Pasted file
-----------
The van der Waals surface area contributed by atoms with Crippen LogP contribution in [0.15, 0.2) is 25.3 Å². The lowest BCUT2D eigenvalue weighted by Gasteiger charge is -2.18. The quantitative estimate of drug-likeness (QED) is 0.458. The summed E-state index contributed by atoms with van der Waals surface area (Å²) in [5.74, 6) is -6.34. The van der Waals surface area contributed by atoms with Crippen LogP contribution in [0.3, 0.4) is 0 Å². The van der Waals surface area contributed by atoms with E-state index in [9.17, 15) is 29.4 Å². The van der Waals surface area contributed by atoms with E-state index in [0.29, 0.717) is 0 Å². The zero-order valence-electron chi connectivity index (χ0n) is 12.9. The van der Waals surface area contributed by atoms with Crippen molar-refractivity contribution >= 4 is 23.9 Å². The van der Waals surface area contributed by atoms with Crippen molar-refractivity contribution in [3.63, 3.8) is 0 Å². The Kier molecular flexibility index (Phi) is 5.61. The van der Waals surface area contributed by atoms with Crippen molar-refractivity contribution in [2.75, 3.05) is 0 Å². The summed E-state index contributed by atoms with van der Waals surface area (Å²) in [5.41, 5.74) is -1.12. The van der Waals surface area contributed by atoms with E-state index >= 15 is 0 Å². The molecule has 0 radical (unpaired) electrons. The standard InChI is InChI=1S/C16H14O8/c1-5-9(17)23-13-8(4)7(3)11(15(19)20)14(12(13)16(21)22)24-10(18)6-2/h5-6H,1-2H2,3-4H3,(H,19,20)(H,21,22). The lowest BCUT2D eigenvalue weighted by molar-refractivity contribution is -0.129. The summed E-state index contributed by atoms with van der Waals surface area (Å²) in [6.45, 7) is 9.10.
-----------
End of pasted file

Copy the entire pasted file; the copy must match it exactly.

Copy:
The van der Waals surface area contributed by atoms with Crippen LogP contribution in [0.15, 0.2) is 25.3 Å². The lowest BCUT2D eigenvalue weighted by Gasteiger charge is -2.18. The quantitative estimate of drug-likeness (QED) is 0.458. The summed E-state index contributed by atoms with van der Waals surface area (Å²) in [5.74, 6) is -6.34. The van der Waals surface area contributed by atoms with Crippen LogP contribution in [0.3, 0.4) is 0 Å². The van der Waals surface area contributed by atoms with E-state index in [9.17, 15) is 29.4 Å². The van der Waals surface area contributed by atoms with E-state index in [0.29, 0.717) is 0 Å². The zero-order valence-electron chi connectivity index (χ0n) is 12.9. The van der Waals surface area contributed by atoms with Crippen molar-refractivity contribution >= 4 is 23.9 Å². The van der Waals surface area contributed by atoms with Crippen molar-refractivity contribution in [3.63, 3.8) is 0 Å². The Kier molecular flexibility index (Phi) is 5.61. The van der Waals surface area contributed by atoms with Crippen molar-refractivity contribution in [2.75, 3.05) is 0 Å². The summed E-state index contributed by atoms with van der Waals surface area (Å²) in [5.41, 5.74) is -1.12. The van der Waals surface area contributed by atoms with E-state index >= 15 is 0 Å². The molecule has 0 radical (unpaired) electrons. The standard InChI is InChI=1S/C16H14O8/c1-5-9(17)23-13-8(4)7(3)11(15(19)20)14(12(13)16(21)22)24-10(18)6-2/h5-6H,1-2H2,3-4H3,(H,19,20)(H,21,22). The lowest BCUT2D eigenvalue weighted by molar-refractivity contribution is -0.129. The summed E-state index contributed by atoms with van der Waals surface area (Å²) in [6.45, 7) is 9.10.